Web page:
At the beginning of the 20th century, Pau was still a resort town where European nobility spent the winter. Good English, American, Russian, Spanish or Prussian society met in the Béarnaise city. Many public amenities were from this period, including the Pau Funicular to connect the station to the upper town. Next to these public amenities, wealthy foreign visitors were building villas to improve the conditions of their stay. First built in the centre of town, these residences spread out more and more to enjoy the great outdoors and views of the Pyrenees. Between 1850 and 1910, many residences were thus built and still evoke the splendour of this period, today. This golden period of climate tourism in Pau stopped abruptly at the outbreak of World War I.
Pau in the early 20th century
Pau at the dawn of 20th century
A tramcar of the Tramway de Pau on the Montée de la Gare, at the start of the 20th century
Rue de la Halle-Neuve, in 1904
A general view, around 1910
The first balloon flights took place in Pau in 1844 and the first flights by plane, from 1909, the year in which the Wright brothers transferred to Pau (on the moor of Pont-Long, in commune of Lescar). They had originally initiated a first aviation school at Le Mans (Sarthe Department), formed of three student pilots, who they were committed to train in France. Pau alone hosted seven global aircraft manufacturers until 1914 and became the world capital of aviation. The military aviation school, which trained the flying aces of World War I, then the fighter school of France, settled there. French aviators Thénault, Simon, Paul Codos, Georges Bellenger Bellenger, Garros, Nungesser, Guynemer, and the Béarnais aviators Artigau and Mace, among many others, and finally the American aviators Lufbery, Thaw, Chapman, Prince and the McConnell brothers, were among those who flew there.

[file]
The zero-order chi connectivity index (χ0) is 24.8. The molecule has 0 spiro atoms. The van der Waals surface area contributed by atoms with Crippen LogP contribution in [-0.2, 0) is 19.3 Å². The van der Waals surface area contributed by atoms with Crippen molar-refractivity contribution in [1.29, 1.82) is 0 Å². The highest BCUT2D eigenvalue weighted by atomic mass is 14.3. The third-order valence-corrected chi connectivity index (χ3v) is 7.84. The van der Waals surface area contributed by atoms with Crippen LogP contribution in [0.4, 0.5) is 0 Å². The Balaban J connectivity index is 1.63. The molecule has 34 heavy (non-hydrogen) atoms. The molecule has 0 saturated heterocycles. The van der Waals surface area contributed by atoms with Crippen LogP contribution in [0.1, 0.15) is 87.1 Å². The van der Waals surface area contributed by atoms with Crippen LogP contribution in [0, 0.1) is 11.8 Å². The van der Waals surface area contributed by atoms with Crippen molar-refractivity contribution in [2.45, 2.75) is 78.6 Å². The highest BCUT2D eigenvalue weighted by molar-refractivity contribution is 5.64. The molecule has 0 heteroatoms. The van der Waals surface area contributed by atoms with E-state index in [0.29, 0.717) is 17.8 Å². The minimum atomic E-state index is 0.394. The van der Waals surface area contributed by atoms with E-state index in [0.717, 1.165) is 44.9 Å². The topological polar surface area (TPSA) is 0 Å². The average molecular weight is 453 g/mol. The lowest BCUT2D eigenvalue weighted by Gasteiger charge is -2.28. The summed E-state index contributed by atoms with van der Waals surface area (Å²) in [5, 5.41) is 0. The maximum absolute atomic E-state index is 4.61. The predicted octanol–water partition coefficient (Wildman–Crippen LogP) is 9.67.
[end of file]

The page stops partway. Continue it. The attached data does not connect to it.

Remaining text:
During World War II, the Continental Hotel collected many refugees, including Jews hounded by Vichy and the Nazis, even when the soldiers of the Wehrmacht requisitioned two floors of the hotel.
From 1947, during the four mandates of Mayor Louis Sallenave, the town of Pau experienced strong growth. In 1957, exploitation of the Lacq gas field, discovered in 1951, gave new momentum to the region with the industrial development of Béarn and the Lacq area (SNPA, EDF, Pechiney and Rhône-Poulenc being the most important employers), the population of the town doubled in 20 years. Major infrastructure projects were carried out, such as the construction of several schools representing more than 100 classes, creation of the Pau-Uzein airport in 1955 (now the Pau Pyrénées Airport) to modernise the old Pau-Pont-Long airfield (in the commune of Lescar), creation of social housing (all of the Ousse des Bois in 1961, and Dufau Terrace from 1962), creation of the exhibition centre, the University of Pau and Pays de l'Adour and construction of a second bridge over the River Gave in Jurançon. A vast town planning scheme allowed the extension of the commune to the north through the coulée verte [green corridor]. The configuration of the city shortly moved from the end of the 1960s. The fame and prestige of the city increased thanks to the conference of the Indochinese States from June to November 1950, visits of Heads of State such as president Charles de Gaulle in February 1959 and the first Secretary of the Soviet Union, Nikita Khrushchev, travelling in Lacq in 1960.